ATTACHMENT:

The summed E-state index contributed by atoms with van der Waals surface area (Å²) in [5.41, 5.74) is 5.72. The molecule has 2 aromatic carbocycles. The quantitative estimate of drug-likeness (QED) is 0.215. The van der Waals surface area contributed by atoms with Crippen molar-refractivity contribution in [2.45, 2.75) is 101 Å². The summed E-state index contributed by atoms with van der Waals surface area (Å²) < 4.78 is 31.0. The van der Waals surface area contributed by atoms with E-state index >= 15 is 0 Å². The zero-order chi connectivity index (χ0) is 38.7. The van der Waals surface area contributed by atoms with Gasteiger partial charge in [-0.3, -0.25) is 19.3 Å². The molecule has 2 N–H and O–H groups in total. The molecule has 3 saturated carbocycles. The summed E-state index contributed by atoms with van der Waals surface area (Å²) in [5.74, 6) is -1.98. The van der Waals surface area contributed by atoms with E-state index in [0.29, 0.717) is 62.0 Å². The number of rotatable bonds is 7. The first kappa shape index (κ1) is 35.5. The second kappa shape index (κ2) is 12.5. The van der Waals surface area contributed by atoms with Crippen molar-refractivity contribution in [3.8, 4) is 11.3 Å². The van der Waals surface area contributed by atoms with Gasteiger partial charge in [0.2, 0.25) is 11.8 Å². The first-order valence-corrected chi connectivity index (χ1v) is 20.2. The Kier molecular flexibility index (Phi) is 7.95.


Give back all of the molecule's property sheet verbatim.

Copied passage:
The summed E-state index contributed by atoms with van der Waals surface area (Å²) in [5.41, 5.74) is 5.72. The molecule has 2 aromatic carbocycles. The quantitative estimate of drug-likeness (QED) is 0.215. The van der Waals surface area contributed by atoms with Crippen molar-refractivity contribution in [2.45, 2.75) is 101 Å². The summed E-state index contributed by atoms with van der Waals surface area (Å²) < 4.78 is 31.0. The van der Waals surface area contributed by atoms with E-state index >= 15 is 0 Å². The zero-order chi connectivity index (χ0) is 38.7. The van der Waals surface area contributed by atoms with Gasteiger partial charge in [-0.3, -0.25) is 19.3 Å². The molecule has 2 N–H and O–H groups in total. The molecule has 3 saturated carbocycles. The summed E-state index contributed by atoms with van der Waals surface area (Å²) in [5.74, 6) is -1.98. The van der Waals surface area contributed by atoms with E-state index in [0.29, 0.717) is 62.0 Å². The number of rotatable bonds is 7. The first kappa shape index (κ1) is 35.5. The second kappa shape index (κ2) is 12.5. The van der Waals surface area contributed by atoms with Crippen molar-refractivity contribution in [3.8, 4) is 11.3 Å². The van der Waals surface area contributed by atoms with Gasteiger partial charge in [0.2, 0.25) is 11.8 Å². The first-order valence-corrected chi connectivity index (χ1v) is 20.2. The Kier molecular flexibility index (Phi) is 7.95.